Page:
These healthy pumpkin muffins are a delicious Fall treat, made with easy whole food ingredients. I love that they’re naturally sweetened with fruit and don’t require any flour or oil!
I was inspired to make these muffins because I wanted my son to have something nut-free that he could pack in his school lunchbox. I didn’t want to send him off with something too sugary, so I relied on fruit as the sweetener in these muffins, and blended them together with rolled oats, pumpkin puree, and eggs for filling fiber and protein.
As you may know, I’m in love with using dates in my baked goods because I think they are the healthiest sweetener on the planet.
You can read more about why I think they are so good for you in my post on how to make date paste. And if you’re worried about the sugar in fruit, I hope you’ll check out my post on why I don’t limit my fruit intake.
My 5-year-old is my ultimate “picky eater” right now, so trust that if he thinks these muffins are good… they’re good. Not just good for being a healthy treat, but good because they are delicious. I hope you’ll love them, too!
Optional Muffin Toppings & Add-Ins
I like to add some pumpkin seeds and dried cranberries into these muffins when serving them to adults, as they add a nice contrast of textures and flavors, but my kids won’t touch them that way, so I usually only sprinkle these additions on top. If you have more adventurous eaters, fold them into the batter– or just leave them out for a simple pumpkin muffin.
This recipe makes 7 full-size muffins, or 20 mini muffins. Feel free to double the recipe if you want to fill a standard 12-cup muffin tin.
I like to make these in a mini muffin tin for my kids, since they don’t eat huge portions as it is, so I’ve included the baking time for that in the recipe notes below.
These healthy pumpkin muffins are naturally gluten-free and nut-free, and make the perfect treat for a school lunch. I love that they are sweetened with fruit, and are made without added flour or oil.
- 1/3 cup dried fruit (like raisins or cranberries)
- 1/4 cup hulled pumpkin seeds
Line a muffin tin with 7 muffin cups (I use these silicone liners) and preheat your oven to 350ºF. Place the dates in a large food processor fitted with an S blade, and process them until broken down slightly. It's okay if they form a ball.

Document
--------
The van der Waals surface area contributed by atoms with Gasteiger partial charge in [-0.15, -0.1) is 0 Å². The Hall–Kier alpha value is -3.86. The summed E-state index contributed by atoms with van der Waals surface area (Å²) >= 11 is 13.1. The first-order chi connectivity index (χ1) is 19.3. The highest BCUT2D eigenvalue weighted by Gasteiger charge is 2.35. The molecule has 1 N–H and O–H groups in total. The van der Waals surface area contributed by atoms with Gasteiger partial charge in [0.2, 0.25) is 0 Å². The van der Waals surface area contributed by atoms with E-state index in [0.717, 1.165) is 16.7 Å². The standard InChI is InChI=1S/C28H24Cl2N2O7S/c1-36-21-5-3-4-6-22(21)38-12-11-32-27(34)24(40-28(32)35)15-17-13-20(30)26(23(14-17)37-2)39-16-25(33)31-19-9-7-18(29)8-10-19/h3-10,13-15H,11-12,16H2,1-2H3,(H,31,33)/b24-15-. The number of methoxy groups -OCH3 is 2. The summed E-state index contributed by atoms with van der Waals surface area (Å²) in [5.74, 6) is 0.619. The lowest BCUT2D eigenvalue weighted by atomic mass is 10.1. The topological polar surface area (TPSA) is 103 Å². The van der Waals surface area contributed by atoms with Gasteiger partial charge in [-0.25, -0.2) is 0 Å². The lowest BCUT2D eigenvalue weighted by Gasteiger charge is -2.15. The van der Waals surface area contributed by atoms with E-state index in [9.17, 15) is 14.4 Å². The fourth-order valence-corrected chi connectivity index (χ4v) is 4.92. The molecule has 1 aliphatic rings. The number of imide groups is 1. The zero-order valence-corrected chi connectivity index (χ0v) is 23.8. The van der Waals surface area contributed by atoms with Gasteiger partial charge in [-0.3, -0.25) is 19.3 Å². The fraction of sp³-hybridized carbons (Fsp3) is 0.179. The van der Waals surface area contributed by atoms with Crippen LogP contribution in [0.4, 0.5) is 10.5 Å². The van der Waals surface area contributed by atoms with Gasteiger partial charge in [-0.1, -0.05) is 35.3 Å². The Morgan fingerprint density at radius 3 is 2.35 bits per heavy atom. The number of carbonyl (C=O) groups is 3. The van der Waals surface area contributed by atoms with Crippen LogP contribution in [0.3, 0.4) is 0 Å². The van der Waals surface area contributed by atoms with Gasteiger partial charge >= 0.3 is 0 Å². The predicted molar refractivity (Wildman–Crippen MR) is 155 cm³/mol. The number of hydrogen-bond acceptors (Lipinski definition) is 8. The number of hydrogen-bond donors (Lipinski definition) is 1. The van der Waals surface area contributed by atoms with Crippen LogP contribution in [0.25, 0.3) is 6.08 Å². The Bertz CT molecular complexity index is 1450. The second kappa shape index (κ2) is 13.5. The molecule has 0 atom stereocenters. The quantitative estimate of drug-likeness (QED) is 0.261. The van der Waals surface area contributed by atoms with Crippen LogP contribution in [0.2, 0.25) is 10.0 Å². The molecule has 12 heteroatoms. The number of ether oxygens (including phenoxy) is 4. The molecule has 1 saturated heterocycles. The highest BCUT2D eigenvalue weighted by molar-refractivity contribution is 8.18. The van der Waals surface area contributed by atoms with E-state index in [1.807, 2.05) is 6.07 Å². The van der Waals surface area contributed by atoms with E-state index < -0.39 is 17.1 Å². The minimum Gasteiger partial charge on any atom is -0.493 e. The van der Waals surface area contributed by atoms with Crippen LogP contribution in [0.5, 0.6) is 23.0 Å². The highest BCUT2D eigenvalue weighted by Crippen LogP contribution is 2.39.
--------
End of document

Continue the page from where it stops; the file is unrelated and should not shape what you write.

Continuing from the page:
Use a spatula to break up the dates if they have formed a ball, then add in the pumpkin, water, salt, pumpkin pie spice, vanilla, and egg. Process again until smooth.
Add in the oats and baking soda to the mixture and process again, until a batter is formed. If the batter appears very thick, you can add 1-2 more tablespoons of water to help thin it out a bit. Fold in the dried fruit and seeds, if you want to add them for added texture. (Omit if you have picky kids that don't like texture.)
Use a 1/4 cup to scoop the batter into the lined muffin cups. Bake until the muffins have risen and feel firm when you lightly touch them in the center, about 20 to 22 minutes. Let them cool for at least 20 minutes in the pan before serving.
Muffins can be stored at room temperature for a couple of days, but for best shelf life I recommend storing them in an airtight container in the fridge for up to one week.
Note: I love making these muffins in a mini muffin tin for my kids. This recipe makes about 20 mini muffins, and I bake them at 350ºF for 13 minutes in that case.
Per muffin (without add-ins): Calories: 82, Fat: 1g, Carbohydrates: 17g, Fiber: 2g, Protein: 2g
- I haven’t tested a vegan version of this recipe yet, but you might be able to use a flax or chia egg instead of the real egg. Please leave a comment below if you try it!
- If you don’t have enough dates to make this recipe, you can use some banana in their place, but that will change the flavor a bit. As always, if you experiment, please leave a comment below letting us all know what worked for you!
Reader Feedback: Do you have any nut-free recipes to share for school lunches? Please share in the comments below!